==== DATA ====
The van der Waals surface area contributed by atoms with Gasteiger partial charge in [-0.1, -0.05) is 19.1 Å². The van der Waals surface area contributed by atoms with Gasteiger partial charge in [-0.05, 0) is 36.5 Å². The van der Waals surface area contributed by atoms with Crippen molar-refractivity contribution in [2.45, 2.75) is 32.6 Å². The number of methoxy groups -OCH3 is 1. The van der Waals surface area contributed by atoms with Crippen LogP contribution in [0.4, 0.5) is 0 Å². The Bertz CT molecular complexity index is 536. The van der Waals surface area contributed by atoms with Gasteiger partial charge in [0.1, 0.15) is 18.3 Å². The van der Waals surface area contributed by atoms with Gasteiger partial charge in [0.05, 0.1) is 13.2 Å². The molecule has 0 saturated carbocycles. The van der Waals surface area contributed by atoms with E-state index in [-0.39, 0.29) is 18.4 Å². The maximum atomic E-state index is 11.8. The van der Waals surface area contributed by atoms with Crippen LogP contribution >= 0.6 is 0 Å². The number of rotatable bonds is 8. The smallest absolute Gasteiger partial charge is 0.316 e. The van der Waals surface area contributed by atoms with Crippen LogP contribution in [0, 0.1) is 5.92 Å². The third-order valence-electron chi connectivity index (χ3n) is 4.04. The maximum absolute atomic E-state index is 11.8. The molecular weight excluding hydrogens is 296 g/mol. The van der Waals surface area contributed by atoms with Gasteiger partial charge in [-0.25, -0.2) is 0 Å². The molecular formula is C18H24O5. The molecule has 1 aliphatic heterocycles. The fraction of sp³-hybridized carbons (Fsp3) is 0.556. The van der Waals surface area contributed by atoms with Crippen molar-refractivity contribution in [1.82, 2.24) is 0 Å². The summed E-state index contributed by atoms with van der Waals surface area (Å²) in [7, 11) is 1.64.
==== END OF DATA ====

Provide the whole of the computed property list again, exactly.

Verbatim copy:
The van der Waals surface area contributed by atoms with Gasteiger partial charge in [-0.1, -0.05) is 19.1 Å². The van der Waals surface area contributed by atoms with Gasteiger partial charge in [-0.05, 0) is 36.5 Å². The van der Waals surface area contributed by atoms with Crippen molar-refractivity contribution in [2.45, 2.75) is 32.6 Å². The number of methoxy groups -OCH3 is 1. The van der Waals surface area contributed by atoms with Crippen LogP contribution in [0.4, 0.5) is 0 Å². The Bertz CT molecular complexity index is 536. The van der Waals surface area contributed by atoms with Gasteiger partial charge in [0.1, 0.15) is 18.3 Å². The van der Waals surface area contributed by atoms with Gasteiger partial charge in [0.05, 0.1) is 13.2 Å². The molecule has 0 saturated carbocycles. The van der Waals surface area contributed by atoms with E-state index in [-0.39, 0.29) is 18.4 Å². The maximum atomic E-state index is 11.8. The van der Waals surface area contributed by atoms with Crippen LogP contribution >= 0.6 is 0 Å². The number of rotatable bonds is 8. The smallest absolute Gasteiger partial charge is 0.316 e. The van der Waals surface area contributed by atoms with Crippen LogP contribution in [0, 0.1) is 5.92 Å². The third-order valence-electron chi connectivity index (χ3n) is 4.04. The maximum absolute atomic E-state index is 11.8. The molecular weight excluding hydrogens is 296 g/mol. The van der Waals surface area contributed by atoms with Gasteiger partial charge in [-0.25, -0.2) is 0 Å². The molecular formula is C18H24O5. The molecule has 1 aliphatic heterocycles. The fraction of sp³-hybridized carbons (Fsp3) is 0.556. The van der Waals surface area contributed by atoms with Crippen molar-refractivity contribution in [1.82, 2.24) is 0 Å². The summed E-state index contributed by atoms with van der Waals surface area (Å²) in [7, 11) is 1.64.